Ellen G. White Writings

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Pastoral Ministry, Page 251

Chapter 44—Committees

Ministers should avoid long committee meetings—A minister cannot keep in the best spiritual frame of mind while he is called upon to settle little difficulties in the various churches. This is not his appointed work. God desires to use every faculty of His chosen messengers. Their mind should not be wearied by long committee meetings at night; for God wants all their brain power to be used in proclaiming the gospel as it is in Christ Jesus.—Evangelism, 662.

Those who do not attend committee meetings tend to be critical later of how things are done—They say, “Oh, it is only a business meeting.” But all who have the mental capacity ought to be anxious and determined to understand how the business matters are managed. Some who have given up the faith have made very false statements in relation to the workings of the cause and the management of its business. Had these attended the business meetings, and listened attentively to the proceedings, they would have understood how the work was conducted in all its branches, and could have borne testimony to the strict integrity that characterizes every department. The enemy could not then have urged in the insinuation that there were things kept back that the people were not permitted to know. Those who take no interest in the business meetings, generally have no real interest in the cause of God, and these are the ones who are tempted to believe that the management of our various enterprises is not just what it should be.—The Review and Herald, April 29, 1884.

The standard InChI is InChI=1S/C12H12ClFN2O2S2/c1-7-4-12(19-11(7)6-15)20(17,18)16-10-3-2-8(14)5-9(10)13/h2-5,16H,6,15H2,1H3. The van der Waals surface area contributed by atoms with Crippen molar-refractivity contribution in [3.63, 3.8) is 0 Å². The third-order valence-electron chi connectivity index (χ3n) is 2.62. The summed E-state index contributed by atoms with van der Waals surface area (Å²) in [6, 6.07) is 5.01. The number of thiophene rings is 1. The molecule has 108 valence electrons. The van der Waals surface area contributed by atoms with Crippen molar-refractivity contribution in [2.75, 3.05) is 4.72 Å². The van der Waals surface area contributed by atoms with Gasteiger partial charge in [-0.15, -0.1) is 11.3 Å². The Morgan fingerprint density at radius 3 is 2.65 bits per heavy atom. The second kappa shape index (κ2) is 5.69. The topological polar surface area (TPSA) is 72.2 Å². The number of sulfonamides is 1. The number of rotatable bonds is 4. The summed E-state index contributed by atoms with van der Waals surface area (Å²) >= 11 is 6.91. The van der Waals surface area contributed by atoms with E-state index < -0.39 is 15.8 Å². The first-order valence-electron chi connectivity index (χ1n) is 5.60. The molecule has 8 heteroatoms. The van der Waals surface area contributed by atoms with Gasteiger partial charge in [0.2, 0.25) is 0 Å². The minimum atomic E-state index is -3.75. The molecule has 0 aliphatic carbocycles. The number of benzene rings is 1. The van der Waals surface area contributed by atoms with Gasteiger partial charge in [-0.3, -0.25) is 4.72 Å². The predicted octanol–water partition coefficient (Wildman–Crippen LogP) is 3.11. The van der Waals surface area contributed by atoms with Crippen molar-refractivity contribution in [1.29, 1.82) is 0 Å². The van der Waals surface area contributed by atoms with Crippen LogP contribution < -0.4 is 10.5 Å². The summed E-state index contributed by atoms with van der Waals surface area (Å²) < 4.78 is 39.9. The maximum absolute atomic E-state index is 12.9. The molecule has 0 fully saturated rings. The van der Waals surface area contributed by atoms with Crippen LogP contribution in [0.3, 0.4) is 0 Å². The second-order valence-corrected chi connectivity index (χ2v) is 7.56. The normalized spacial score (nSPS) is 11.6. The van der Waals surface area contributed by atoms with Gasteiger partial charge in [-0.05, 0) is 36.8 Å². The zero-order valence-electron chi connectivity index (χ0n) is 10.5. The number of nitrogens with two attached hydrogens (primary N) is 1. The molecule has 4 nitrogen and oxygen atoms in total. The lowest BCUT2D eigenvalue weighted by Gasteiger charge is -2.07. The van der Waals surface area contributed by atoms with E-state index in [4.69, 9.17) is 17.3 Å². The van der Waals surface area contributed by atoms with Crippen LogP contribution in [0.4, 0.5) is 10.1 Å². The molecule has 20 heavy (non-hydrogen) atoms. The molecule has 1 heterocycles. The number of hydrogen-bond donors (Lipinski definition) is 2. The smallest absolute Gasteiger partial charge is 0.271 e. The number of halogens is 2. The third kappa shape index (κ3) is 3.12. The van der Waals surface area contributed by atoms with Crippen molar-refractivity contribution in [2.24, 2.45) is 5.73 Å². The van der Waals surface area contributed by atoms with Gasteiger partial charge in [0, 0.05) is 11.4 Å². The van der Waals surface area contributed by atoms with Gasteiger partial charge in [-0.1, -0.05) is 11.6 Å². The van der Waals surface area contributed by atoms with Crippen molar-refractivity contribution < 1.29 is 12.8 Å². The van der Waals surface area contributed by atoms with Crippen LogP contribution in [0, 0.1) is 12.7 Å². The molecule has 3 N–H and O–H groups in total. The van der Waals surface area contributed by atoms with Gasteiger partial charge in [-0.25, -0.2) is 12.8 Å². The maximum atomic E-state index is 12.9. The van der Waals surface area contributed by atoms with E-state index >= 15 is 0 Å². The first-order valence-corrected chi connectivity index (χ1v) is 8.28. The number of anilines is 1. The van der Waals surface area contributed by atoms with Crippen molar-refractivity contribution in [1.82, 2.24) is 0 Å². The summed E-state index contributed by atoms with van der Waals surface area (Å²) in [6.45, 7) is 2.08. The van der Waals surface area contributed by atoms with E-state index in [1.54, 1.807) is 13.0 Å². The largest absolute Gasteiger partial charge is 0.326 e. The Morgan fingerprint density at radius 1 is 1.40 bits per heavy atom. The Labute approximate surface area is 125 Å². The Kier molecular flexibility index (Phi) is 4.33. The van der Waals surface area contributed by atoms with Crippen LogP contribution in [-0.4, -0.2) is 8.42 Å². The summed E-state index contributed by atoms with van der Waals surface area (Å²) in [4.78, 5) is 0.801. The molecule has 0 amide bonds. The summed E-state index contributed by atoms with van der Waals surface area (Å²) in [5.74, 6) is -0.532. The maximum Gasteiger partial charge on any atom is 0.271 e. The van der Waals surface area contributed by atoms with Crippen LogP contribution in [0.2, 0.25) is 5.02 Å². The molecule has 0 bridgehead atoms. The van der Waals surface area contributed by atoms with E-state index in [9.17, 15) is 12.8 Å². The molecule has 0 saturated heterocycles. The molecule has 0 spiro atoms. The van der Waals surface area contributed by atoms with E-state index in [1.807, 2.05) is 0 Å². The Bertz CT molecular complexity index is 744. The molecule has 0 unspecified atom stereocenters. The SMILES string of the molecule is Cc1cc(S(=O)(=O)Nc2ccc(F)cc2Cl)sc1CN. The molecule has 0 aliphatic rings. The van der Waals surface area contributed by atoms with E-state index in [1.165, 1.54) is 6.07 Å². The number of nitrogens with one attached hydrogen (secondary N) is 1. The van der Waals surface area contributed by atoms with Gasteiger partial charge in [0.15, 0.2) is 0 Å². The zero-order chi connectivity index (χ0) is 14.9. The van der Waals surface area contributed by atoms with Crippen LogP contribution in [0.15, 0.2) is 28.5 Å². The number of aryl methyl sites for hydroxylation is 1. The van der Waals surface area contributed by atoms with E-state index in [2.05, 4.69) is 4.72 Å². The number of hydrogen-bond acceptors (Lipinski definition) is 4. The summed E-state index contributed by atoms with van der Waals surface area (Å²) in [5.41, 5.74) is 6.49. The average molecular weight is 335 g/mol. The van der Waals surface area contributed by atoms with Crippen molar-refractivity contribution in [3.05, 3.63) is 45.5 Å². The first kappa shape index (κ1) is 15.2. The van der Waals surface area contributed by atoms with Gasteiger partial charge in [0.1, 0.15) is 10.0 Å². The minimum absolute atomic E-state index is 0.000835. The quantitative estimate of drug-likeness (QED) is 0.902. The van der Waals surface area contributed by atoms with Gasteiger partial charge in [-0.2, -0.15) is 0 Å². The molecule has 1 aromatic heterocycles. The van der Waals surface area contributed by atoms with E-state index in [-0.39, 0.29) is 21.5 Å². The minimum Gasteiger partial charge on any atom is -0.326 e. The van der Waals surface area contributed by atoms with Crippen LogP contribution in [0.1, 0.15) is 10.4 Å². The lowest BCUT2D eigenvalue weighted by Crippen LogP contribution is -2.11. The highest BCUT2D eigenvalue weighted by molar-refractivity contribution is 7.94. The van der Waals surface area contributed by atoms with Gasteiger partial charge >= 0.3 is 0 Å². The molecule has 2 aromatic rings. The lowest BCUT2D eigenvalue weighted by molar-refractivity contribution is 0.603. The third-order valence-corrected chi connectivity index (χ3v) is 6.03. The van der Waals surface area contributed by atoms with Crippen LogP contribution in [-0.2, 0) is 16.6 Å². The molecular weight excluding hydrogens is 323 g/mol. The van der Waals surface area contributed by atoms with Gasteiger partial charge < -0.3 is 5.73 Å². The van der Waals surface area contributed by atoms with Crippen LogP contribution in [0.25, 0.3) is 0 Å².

Principles in Forming

The same persons should not serve for years on the same boards and committees—Piety is needed. Less self-confidence and far more humility must be seen. The work of God has come to be looked upon as a common thing. It would have been much better to have changed the men on boards and committees than to have retained the very same men for years, until they supposed that their propositions were to be adopted without a question; and generally no voice has been lifted in an opposite direction.—Testimonies to Ministers and Gospel Workers, 417.

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